David Small grew up crushingly lonely, rendered mute from cancer surgery and largely ignored by his distant father, his even more distant mother and his cruel, possibly insane, grandmother.
His mother was a closeted lesbian and was in constant poor health. His father, a doctor, probably caused his son's cancer by exposing him to high levels of radiation in an attempt to cure his asthma. His grandmother terrorized him and tried to murder her husband. None of this was ever discussed, not even the cancer -- young David underwent two surgeries but was never told why.
Imagine the bitter and accusatory memoir that he could have written. What he has produced, instead, is a remarkable work of art.
"Stitches" is not a traditional written narrative, but is told through powerful pen-and-ink illustrations. With just a few lines and a splash of ink wash, he conveys much, each panel suffused with the emotions and images of childhood: the blank flash of his mother's glasses; the backs of his father's legs walking away; the cold bathroom floor where David sprawls, alone, after his grandmother deliberately scalds his hands.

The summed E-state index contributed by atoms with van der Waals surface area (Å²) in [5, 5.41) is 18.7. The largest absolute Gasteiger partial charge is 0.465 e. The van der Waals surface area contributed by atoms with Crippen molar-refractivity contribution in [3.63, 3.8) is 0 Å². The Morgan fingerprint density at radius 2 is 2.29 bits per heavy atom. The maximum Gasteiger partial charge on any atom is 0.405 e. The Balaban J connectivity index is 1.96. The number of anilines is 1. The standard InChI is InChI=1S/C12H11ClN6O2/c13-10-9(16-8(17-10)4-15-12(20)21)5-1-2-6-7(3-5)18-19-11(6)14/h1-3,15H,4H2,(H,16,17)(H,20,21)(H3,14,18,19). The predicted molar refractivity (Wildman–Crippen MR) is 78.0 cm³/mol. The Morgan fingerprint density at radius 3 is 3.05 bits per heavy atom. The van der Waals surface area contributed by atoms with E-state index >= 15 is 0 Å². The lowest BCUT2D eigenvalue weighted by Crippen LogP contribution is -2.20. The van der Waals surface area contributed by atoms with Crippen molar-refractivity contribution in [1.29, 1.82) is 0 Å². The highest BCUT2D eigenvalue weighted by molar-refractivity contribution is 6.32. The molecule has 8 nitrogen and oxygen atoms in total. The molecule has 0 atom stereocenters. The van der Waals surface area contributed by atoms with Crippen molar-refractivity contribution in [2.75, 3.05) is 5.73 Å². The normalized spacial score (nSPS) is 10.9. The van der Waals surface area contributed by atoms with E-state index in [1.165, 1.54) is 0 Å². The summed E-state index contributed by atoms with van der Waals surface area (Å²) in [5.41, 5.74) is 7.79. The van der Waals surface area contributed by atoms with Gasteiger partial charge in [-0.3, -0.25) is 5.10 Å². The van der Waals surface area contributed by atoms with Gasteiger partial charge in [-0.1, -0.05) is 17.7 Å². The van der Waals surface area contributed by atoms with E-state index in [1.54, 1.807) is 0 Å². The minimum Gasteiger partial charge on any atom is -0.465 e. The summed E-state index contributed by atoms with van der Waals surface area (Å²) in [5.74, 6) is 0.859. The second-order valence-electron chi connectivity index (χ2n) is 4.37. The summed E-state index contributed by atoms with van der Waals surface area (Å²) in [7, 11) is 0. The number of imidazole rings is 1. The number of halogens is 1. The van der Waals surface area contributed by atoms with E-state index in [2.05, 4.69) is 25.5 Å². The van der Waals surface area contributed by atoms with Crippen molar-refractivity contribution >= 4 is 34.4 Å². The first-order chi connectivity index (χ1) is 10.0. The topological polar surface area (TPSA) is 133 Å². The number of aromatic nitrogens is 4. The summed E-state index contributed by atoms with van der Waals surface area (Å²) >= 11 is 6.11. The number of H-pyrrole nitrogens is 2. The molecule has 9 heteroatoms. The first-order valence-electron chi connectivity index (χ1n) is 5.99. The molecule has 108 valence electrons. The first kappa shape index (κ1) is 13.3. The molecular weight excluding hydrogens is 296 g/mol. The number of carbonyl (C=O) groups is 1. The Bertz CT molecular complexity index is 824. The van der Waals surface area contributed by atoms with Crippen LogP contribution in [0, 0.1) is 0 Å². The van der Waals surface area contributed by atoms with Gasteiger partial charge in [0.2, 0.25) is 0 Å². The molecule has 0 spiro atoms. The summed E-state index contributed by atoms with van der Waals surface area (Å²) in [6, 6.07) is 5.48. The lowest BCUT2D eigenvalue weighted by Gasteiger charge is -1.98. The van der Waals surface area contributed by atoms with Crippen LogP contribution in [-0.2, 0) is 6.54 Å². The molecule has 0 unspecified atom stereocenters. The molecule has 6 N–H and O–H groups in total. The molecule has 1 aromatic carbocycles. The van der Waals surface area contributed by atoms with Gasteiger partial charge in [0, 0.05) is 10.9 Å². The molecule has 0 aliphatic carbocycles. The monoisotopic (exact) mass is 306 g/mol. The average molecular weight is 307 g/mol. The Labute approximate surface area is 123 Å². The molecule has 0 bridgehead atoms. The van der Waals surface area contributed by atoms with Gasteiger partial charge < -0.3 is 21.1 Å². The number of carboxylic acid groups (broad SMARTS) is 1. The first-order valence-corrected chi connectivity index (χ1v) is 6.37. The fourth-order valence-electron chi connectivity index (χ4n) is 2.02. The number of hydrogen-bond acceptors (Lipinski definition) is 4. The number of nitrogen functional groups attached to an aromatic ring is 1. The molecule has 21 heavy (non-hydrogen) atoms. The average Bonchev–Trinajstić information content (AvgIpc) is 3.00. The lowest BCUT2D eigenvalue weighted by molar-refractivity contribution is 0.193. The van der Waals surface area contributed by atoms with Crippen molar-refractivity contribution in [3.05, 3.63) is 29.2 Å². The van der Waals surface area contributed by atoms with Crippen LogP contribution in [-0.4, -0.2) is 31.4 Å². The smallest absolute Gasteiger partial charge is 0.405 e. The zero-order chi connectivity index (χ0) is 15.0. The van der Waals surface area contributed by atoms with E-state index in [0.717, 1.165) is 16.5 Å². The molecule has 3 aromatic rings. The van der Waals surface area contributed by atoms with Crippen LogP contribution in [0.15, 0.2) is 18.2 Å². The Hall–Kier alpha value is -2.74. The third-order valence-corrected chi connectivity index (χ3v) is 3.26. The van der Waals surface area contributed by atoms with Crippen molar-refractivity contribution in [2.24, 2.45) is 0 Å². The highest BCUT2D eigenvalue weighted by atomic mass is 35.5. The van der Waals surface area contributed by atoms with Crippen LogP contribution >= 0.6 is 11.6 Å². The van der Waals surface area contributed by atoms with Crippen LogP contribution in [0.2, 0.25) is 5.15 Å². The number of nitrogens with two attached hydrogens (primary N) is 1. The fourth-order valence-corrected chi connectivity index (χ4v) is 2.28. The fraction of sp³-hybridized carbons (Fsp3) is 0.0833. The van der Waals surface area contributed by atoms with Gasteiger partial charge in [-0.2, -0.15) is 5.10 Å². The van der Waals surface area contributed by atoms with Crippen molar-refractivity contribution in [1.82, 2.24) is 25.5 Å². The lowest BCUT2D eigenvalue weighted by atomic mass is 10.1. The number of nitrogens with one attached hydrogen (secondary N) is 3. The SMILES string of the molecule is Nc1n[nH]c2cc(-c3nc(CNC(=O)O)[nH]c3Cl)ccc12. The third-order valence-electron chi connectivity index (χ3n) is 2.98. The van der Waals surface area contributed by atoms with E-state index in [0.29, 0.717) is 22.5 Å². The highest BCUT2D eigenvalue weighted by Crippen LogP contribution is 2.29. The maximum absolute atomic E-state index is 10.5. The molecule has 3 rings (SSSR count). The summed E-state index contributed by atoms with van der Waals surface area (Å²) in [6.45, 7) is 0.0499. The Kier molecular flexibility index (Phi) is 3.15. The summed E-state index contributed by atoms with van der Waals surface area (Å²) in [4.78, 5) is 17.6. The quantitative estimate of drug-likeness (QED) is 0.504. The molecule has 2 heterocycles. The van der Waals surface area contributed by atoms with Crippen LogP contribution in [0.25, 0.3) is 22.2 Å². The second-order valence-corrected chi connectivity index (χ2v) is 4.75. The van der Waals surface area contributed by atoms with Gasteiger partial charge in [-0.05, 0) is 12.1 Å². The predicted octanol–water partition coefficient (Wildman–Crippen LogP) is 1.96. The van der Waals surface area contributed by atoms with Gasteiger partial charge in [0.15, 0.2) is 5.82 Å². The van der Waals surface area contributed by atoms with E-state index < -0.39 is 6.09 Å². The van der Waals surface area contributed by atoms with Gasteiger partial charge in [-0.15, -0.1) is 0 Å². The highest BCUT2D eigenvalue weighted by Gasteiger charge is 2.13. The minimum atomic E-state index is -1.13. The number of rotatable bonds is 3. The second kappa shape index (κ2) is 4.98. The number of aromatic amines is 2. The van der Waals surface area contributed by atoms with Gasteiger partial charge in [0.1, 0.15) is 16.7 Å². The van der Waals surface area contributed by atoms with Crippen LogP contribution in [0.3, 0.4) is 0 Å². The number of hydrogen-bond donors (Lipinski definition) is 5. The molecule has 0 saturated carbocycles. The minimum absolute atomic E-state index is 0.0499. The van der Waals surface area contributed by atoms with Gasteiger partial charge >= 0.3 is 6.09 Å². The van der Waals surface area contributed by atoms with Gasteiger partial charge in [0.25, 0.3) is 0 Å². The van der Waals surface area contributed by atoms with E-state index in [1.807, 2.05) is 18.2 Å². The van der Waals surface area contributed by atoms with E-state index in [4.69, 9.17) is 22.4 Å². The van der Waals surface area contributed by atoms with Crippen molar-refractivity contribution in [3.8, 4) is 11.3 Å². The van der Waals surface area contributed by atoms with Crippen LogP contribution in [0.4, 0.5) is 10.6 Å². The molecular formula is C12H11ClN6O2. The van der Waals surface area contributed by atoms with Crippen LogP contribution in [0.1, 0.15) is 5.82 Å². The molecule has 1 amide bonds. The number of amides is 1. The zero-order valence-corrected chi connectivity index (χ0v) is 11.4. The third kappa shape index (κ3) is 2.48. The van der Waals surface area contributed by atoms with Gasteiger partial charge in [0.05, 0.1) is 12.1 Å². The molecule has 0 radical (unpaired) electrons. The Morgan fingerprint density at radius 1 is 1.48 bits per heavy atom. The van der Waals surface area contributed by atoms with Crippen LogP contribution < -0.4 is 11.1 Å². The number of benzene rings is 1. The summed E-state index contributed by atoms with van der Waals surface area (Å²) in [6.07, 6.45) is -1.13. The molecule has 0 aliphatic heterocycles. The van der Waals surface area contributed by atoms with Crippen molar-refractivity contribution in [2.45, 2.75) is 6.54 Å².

Small survived by retreating into his imagination and his art. Eventually, he became an illustrator of children's books and winner of the Caldecott Medal and the E.B. White Award. "Stitches," his first book for adults, is mesmerizing and chilling. The narrator is wounded, yet not bitter. These are deeply damaged people, all of them, but in young David's face you see hope, a spark that tells you he will survive.